29 October 2018

Update on practical issues when prescribing PPIs

Drugs Gastro

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Proton pump inhibitors (PPIs) are some of the most frequently prescribed medicines in Australia.

Two of the five available PPIs rank in the top five medicines by prescription volume in the latest statistics from the Pharmaceutical Benefits Scheme (PBS) for prescriptions in 2016–17 and four of the five available PPIs are among the top 30 medicines.1

While PPIs are indicated in a range of gastrointestinal disorders including dyspepsia, peptic ulcer disease, Helicobacter pylori eradication, Zollinger-Ellison syndrome and prevention and treatment of NSAID related gastrointestinal adverse effects, the treatment of gastro-oesophageal reflux disease (GORD) accounts for most of the use.2

Despite their perceived safety, emerging evidence suggests PPIs may be linked to a range of rare but serious adverse effects and long-term use should only be considered for select conditions.

Local guidelines and recommendations support regular review to ensure the benefits outweigh potential risks, and in uncomplicated disease, PPIs should be reduced to the lowest effective dose or ceased.2-5

Choosing Wisely Australia’s recommendations from the Royal Australian College of General Practitioners (RACGP) and the Gastroenterological Society of Australia (GESA) on the appropriate use of PPIs:

Recommendation 1: Don’t use PPIs long term in patients with uncomplicated disease without regular attempts at reducing dose or ceasing.

Recommendation 3: Do not continue prescribing long-term PPI medication to patients without attempting to reduce the medication down to the lowest effective dose or cease the therapy altogether.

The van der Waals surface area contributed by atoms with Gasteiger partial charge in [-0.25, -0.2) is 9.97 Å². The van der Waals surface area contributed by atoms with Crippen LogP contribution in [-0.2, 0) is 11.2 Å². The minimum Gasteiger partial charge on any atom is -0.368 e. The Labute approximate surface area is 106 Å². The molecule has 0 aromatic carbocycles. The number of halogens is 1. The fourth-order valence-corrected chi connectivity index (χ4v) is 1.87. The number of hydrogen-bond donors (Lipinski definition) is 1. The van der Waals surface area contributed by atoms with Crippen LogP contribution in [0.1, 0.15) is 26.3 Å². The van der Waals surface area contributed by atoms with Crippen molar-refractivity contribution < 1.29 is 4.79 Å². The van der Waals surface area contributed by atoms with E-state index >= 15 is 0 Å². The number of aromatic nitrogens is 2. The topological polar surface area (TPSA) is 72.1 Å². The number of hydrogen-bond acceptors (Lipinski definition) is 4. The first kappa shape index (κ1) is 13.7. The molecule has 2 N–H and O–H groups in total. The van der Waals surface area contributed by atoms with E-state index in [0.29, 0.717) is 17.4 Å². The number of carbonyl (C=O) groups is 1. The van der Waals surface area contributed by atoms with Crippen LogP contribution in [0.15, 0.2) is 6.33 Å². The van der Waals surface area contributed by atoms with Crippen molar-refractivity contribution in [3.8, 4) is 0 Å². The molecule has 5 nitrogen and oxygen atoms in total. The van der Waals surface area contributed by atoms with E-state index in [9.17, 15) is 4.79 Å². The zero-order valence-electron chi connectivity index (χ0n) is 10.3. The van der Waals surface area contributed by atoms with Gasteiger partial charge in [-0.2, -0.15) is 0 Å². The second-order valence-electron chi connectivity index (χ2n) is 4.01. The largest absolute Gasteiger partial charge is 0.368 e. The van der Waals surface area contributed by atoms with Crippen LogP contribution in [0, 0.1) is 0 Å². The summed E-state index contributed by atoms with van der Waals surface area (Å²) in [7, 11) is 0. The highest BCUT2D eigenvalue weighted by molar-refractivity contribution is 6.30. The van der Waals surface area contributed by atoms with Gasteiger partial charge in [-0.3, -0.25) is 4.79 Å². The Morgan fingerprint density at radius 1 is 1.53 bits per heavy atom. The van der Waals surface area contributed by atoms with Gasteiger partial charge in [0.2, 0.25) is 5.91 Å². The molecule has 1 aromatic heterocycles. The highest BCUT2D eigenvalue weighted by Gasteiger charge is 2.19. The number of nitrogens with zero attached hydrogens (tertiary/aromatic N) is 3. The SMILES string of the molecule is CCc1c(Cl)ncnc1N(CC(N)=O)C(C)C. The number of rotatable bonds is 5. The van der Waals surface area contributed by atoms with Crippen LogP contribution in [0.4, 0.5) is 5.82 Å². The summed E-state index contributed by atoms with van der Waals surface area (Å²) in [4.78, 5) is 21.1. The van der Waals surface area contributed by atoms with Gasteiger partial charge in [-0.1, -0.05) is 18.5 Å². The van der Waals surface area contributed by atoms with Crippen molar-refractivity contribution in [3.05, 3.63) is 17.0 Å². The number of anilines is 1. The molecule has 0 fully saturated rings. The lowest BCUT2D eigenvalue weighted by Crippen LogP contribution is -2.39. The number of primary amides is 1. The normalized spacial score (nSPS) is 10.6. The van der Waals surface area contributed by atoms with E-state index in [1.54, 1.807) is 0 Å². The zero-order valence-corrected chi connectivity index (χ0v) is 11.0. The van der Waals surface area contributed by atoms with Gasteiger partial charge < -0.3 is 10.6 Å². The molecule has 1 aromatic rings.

Prescribers regularly consider issues such as:

  • How much PPI, for which indication and for how long?
  • When and how to step down?
  • What are the risks of long-term PPI use?
  • What is the latest evidence of long-term PPI use and gastric cancer?
  • Mary is 85 years old, recently diagnosed with a TIA. She takes aspirin, atorvastatin, amlodipine and valsartan. Does she need PPI cover? What’s the latest evidence?

These are some of the practical issues discussed at Hot Topics, a one-day workshop designed to keep primary care professionals up to date on the latest leading medical research and practical application.

Medcast has partnered with NB Medical to bring you the UK’s most popular GP update course, specifically adapted for Australia. Hot Topics covers the most pertinent medical literature from the last 12 months, perfectly distilled for busy GPs; from Cardiovascular Medicine to Mental Health, Paediatrics to Women’s Health and everything in between.

As part of the workshop, a workbook of Keep It Simple Summaries (KISS) highlights the key points on each Hot Topic. The Proton Pump Inhibitor KISS explores the limited indications for long-term PPI use, potential safety concerns and when dose reduction or cessation may be more appropriate. Download the PPI KISS summary here  

This is a course like no other, proudly free from pharmaceutical sponsorship. To find out more about the 2019 workshops, go to: medcast.com.au/hot-topics

References

  1. Pharmaceutical Benefits Scheme. Expenditure and prescriptions twelve months to 30 June 2017. Canberra: Department of Human Services, 2017 (accessed 11 October 2018). https://www.pbs.gov.au/info/statistics/expenditure-prescriptions-twelve-months-to-30-june-2017
  2. NPS MedicineWise. MedicineWise News June 2018 (accessed 11 October 2018)

https://www.nps.org.au/news/stepping-the-appropriate-path-with-gord-medicines

  1. Gastrointestinal Expert Group. Therapeutic Guidelines. Gastrointestinal, version 6. West Melbourne: Therapeutic Guidelines Ltd, 2018 (accessed 11 October 2018).
  2. Choosing Wisely Australia. Royal Australian College of General Practitioners: tests, treatments and procedures clinicians and consumers should question. 2016 (accessed 11 October 2018).

http://www.choosingwisely.org.au/recommendations/racgp#107

  1. Choosing Wisely Australia. Gastroenterological Society of Australia: tests, treatments and procedures clinicians and consumers should question. 2016 (accessed 11 October 2018).

http://www.choosingwisely.org.au/recommendations/gesa#1609